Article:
Lawrence Waterburv arrived in th I
citv yesterday from N';-wport. He vill ;
( return to the Rhole Island resort on j
Mr. and Mrs. Angier B. Duke have
1 arrived at Saratoga to remain until
the end of the week.
Mr. and Mrs. Peter H. B. Freling
huvsen have gone to Cpper *-?aranac
Lake to remain until the middle of
Mrs. Finlev J. Shepard and her
1 nieces, Miss Helen M. and Miss Doro
thv Gould,'have returned to Lyndhur.?T,
: Irvington. from a motor trip through
! New Engl-ind.
Mr. and Mrs. EdsOfJ Bradlev. who ar?
: at their place in the Thousand Isl
? ands, will spend tho fall at Tuxedo.
Mrs. James A. Blair and Jan?
r, ir., left the citv yestordaj ' i
'the Greenbrier, White Sulphur Spring-.
W. Va., where thev will spend the early
Mr. and Mrs. Lewis H. Lapham and
their daughters, Miss Elinor and Mis*
Ruth Lapham, arrived in town yes'.er
day from Wavenv, their country place
in New Canaan, Conn., and are at the
POPE REASSURES JEWS
? Writes to Editor of Desire to Help Get
For the second time this year Pope
Benedict has assured the .Jews that in
I him they may tind a friend who will
; tight for their rights at all times,
"The Jewish Daily News" made pub?
lic yesterday a letter received from
| the Pope in reply to a request for an
opmion on the Jewi?h question. The
letter, transmitted from Cardinal Ga?
parri to Monsignor Giovanni Bon/.ano,
the apostolic delegate at Washington,
? \ at|, an, .lui? .'.
sir. I hutri i" -??-??iii i<> 'i* llely rathe* Um
r U " ill I I ? ? ? I r S .?, ; |i ,.?
.,( Jour, In niil? I, Mi -?> \U?.? ,.|n,,f .,(
??Ttw Sex? T?t, 1'aili \.'?t." a.ke-1 ||m all
I ha lean ni.? ara l??i i per ?
. : Mill tWprlt. 1 brj imn MtlMU ol (.ill
Woman Suffrage Party.
i it J ? m. ejier. i, ., -..,?? n,e?i\. i i?
:r I ft I I 1,1*1 ,1 I |t>
All t?t Hi.' . Ilion ?Il ai.lTr.aTa. IhmiI.h.iiU rea (1,4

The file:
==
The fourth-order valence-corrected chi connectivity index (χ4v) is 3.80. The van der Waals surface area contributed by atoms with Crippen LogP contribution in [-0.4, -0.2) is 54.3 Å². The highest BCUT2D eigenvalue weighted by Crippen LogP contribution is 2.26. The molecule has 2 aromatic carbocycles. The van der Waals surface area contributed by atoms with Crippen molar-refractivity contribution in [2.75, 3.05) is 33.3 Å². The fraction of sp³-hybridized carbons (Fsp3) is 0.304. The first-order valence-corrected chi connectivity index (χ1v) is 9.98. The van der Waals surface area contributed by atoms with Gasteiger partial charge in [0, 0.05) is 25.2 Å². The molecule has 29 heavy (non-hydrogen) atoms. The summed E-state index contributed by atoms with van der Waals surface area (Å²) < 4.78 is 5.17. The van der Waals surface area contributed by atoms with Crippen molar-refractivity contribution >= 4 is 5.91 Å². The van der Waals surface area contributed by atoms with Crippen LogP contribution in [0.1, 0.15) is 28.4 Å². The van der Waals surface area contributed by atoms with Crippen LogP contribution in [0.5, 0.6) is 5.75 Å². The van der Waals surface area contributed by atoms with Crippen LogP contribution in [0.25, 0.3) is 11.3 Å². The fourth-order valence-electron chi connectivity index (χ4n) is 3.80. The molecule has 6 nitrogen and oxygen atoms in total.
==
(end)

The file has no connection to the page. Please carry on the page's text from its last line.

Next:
ll.ei. Il ?M a
2 P. ai. . a i ! I 'Le ?i.-pI'M of
?ruStaJH ? ? ? a ' malt K;,?ir..' II.mi.?
?v In; ?. ...,?, ii, |l.,,i?in. u ,,r ,
? .ulre a, ?? . ,. in,.I
I i. m. trat .. ?. ?>i fW ?**' tura ai lha mili, ai '
. '.irr?. . Mue?.
I la It.lO ?. m. rt?!?> ri.teliiifa ?ten afin >i"?k
? . I, 4M !'. .. !: in l<ill!i aiieei tu Ttiiril .
| t. M. Klr?t wf t ??ri_ nf ?irTri?^ r?:! ,|n,rn '
- ?| M. it t.if , el-li'.. *'<?.'. neat tirai
Women's Political Ininn.
M . .te?ri II,
Aerriue. al 1 II ? ? Hftti A?...u? al l .a
teair.i al I p u, ai ami, Amrn, an.l S?.
*?r?ei a.?l ?il \.,,.u? an-t Te,, .
7 t m.- *.Miir.?u..i auiuiuolilU luui al l.aka ,
I a. m.- M'riir.f ?t l.l.t tiirrti ?n.| Haee.iiii '
Ottm i Mal Hum, A'triu?
i ?. ?.?Mi,1.14 ?: r??iua ?act Ml_uai" al'
1 ll._ ?u?l <_<? bioaJ.M.
TAFT BARS SUFFRAGISTS.
Says He Is Too Busy to Receive Con?
Portland, Ore., Au?. 24.?Ex-Presi
i dent Wlllism EL Taft declined to re?
ceive a party of Congressional Union
1 suffragists at his hotel here yesterday.
| it became known to-day.
Mrs. Lee Daver.port. of this citv. led
the delegation, which was composed of
about a dozen women. At the hotel
they sent word to Mr. Taft that they
desired to lay before him their croDa
ganda. iMr. Taft sent back an answer,
written in ii's own hand and couched
in courteous terms, saying his schedule
of engagements for the day was full
and that he could not possibly receive '
them. Mrs. Davenport sent uo an in?
sistent reply, but the ex-President
i Conference Urges a College
Course in Office Holding
Boston, Aug. 24.?The establish?
ment of department? in American col?
leges for the training of public offl
| cials was urged at the second national
I conference on universities and public
? service held at the State House to
"The time has passed," said Chan?
cellor Samuel B. McCormick of the
? University of Pittsburgh, "when we
! can rely upon untrained men to pre
? side over the state. An expert knowl
I edge is as essential for a public offl
| cial for the solution of the problems
I of civil government as it is in any
i other business. The state should bear
1 the expense of this instruction."
Frank t?. Bates, of the Indiana I'ni
i varsity, and Burt Williams, publisher
of "The Ashland (Wls.) News," em
iphaiized the importance of legislative
; information bureas as a means of
' educating the prospective legislator
! for his duties.
FOUND IN A CAR
Wrapped in 50 Yards of
Muslin, Passenger Had
The suffrage torch has been found.
New Jersey suffragists are nappy.
Last night the lamp of the cause.
| which disappeared eight days ago at
Atlantic Highlands after it had started
an auspicious career across the state,
was present at an enthusiastic meeting
in Passaic. Leaders of the New Jer?
sey campaign consider themselves for?